Learn about Potential Employers and Relevant Jobs
Another important step in the professional development of a scientist is the ability to identify potential employers and relevant jobs for which they are qualified. For example, in the case of a student working on the PhD, this step is ideally not left until the last year prior to graduation. Another way of putting this point is that the student should find out for himself or herself where he or she might be employed before studying for several years in an area with limited job prospects or salaries that don't meet their expectation.
How does one go about finding potential employers and relevant jobs? How does one find out what types of salaries may be offered? How does one find out what jobs may be relevant? There are a variety of ways for doing this.
- Utilize your professional network and ask people you know for suggestions or examples. They may just give you names of companies or they may put you in touch with someone new.
- Search job listing websites and printed magazines to get ideas for who hires physicists and then do research on those companies:
- The APS Career Center lists jobs posted by potential employers and will allow you to post your resume/CV which companies can then review.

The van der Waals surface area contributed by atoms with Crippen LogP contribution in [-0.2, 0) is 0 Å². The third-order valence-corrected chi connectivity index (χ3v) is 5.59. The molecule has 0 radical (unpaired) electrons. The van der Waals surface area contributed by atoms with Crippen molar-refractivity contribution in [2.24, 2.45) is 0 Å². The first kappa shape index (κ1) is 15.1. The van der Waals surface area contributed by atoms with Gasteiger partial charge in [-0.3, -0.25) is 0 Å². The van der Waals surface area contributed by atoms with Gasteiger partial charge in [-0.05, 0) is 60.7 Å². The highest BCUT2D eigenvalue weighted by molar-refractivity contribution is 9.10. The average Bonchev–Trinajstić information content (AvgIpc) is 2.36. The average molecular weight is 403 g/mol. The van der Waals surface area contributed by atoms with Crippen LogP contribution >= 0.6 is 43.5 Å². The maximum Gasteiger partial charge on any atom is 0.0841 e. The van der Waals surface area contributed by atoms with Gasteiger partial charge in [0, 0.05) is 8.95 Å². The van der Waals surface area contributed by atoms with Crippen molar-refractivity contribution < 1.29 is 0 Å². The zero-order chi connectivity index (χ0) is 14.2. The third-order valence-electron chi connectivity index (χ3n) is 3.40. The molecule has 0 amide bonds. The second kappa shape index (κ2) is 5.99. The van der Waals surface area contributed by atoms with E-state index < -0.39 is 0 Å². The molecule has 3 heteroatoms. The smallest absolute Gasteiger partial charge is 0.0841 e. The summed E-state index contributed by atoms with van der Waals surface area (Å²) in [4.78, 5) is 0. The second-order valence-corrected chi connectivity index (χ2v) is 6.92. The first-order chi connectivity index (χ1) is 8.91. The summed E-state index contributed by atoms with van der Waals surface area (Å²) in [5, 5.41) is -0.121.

- USAJOBS lists government jobs (including jobs at national labs). Remember when searching to include a variety of keywords (physics, physicists, physical scientist, etc.)
- Other job websites.
- Look for companies that have hired physicists in the past and either look for currently posted jobs OR try to make personal contacts at the company. The American Institute of Physics "Who's Hiring Physics Bachelor's" site is a good place to start looking for ideas.
- Look for physicists that are doing things you find interesting and learn about how they got to that point in their career. One source of career profiles is the Physics Career Resource Profile Section.
- Review the American Institute of Physics Employment Data center to learn what types of employment sectors physicists are working in and what types of salaries they earn. There are separate reports for physicists at each degree level (bachelors, masters and doctorate).
Doing your research on a potential employer will also help you when writing your CV, and during the hiring process. Taking the time to understand the specific challenges and problems a potential employer is facing will help you market your skill set--and demonstrate that you're invested in the position.
- Look up information about any company to which you would like to apply for a job.
- Look up the most recent research of any university department to which you plan to apply.
- Relate that information to your qualifications in all job applications.